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Appeal to philosophers to come to the aid of fired Professor Jim Spiegel

Professor Jim Spiegel of Taylor University was summarily fired in August. The excuse was that he had pseudonymously posted on You-Tube a song about “Little Hitler”, a Tom-Lehrer-like jaunty melody about how you and me and all of us have little Hitlers inside of us. He has long been a thorn in the side of the Administration, criticizing its policies for many years. A September 4 The New York Post article has lots of detail. The most complete source is his September 17 Roys Report interview transcript. The Little Hitler video is at https://www.youtube.com/watch?v=GTk5eB-ZN7U. Brian Leiter writes on September 9 in Leiter Reports, Evangelical university, Taylor U in Indiana, fires tenured philosophy professor…”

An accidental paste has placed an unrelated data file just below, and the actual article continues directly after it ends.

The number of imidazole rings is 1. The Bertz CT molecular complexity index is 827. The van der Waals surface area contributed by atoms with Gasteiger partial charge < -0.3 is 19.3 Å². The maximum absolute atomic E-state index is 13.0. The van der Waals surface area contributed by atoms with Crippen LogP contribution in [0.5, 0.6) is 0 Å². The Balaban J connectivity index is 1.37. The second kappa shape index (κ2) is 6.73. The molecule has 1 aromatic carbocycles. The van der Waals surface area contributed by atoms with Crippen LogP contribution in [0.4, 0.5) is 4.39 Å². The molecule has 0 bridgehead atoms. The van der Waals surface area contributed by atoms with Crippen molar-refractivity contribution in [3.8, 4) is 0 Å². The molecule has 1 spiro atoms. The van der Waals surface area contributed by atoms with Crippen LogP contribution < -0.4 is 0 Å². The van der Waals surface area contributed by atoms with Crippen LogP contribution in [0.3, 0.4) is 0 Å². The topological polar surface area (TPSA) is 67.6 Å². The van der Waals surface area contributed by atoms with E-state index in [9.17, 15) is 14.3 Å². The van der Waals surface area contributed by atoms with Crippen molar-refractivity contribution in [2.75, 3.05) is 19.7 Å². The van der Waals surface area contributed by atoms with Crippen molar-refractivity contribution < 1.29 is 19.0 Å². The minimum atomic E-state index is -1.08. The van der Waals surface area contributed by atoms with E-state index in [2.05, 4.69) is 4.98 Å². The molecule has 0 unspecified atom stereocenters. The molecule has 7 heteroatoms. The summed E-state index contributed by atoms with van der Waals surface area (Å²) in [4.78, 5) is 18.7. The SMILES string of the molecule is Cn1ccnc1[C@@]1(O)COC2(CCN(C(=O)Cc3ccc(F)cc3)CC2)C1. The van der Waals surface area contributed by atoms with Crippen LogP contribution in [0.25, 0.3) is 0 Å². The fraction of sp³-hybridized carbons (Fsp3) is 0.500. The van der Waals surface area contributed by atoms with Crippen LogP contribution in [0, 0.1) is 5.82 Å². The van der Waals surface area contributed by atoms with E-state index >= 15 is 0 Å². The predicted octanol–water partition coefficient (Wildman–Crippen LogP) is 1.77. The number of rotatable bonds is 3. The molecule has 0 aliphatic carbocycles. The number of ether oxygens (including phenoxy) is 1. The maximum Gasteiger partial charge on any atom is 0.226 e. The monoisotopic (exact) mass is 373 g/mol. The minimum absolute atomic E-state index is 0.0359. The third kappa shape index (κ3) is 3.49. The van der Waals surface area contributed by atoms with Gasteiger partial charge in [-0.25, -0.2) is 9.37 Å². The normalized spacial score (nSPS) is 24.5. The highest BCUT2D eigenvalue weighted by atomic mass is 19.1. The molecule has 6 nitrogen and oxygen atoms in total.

Evangelical university, Taylor U in Indiana, fires tenured philosophy professor for what is clearly lawful, extramural speech that could not be sanctioned at any school with normal tenure and academic freedom standards. (A bit more detail here.) But Taylor’s rules provide that a tenured faculty member can be terminated for “[f]ailure to meet professional, moral, philosophical and/or spiritual standards for faculty.” … The bottom line is that no university with academic freedom or real tenure regulates faculty this way, and the result is the fiasco before us. It’s all the more startling because there was not even a semblance of due process before termination.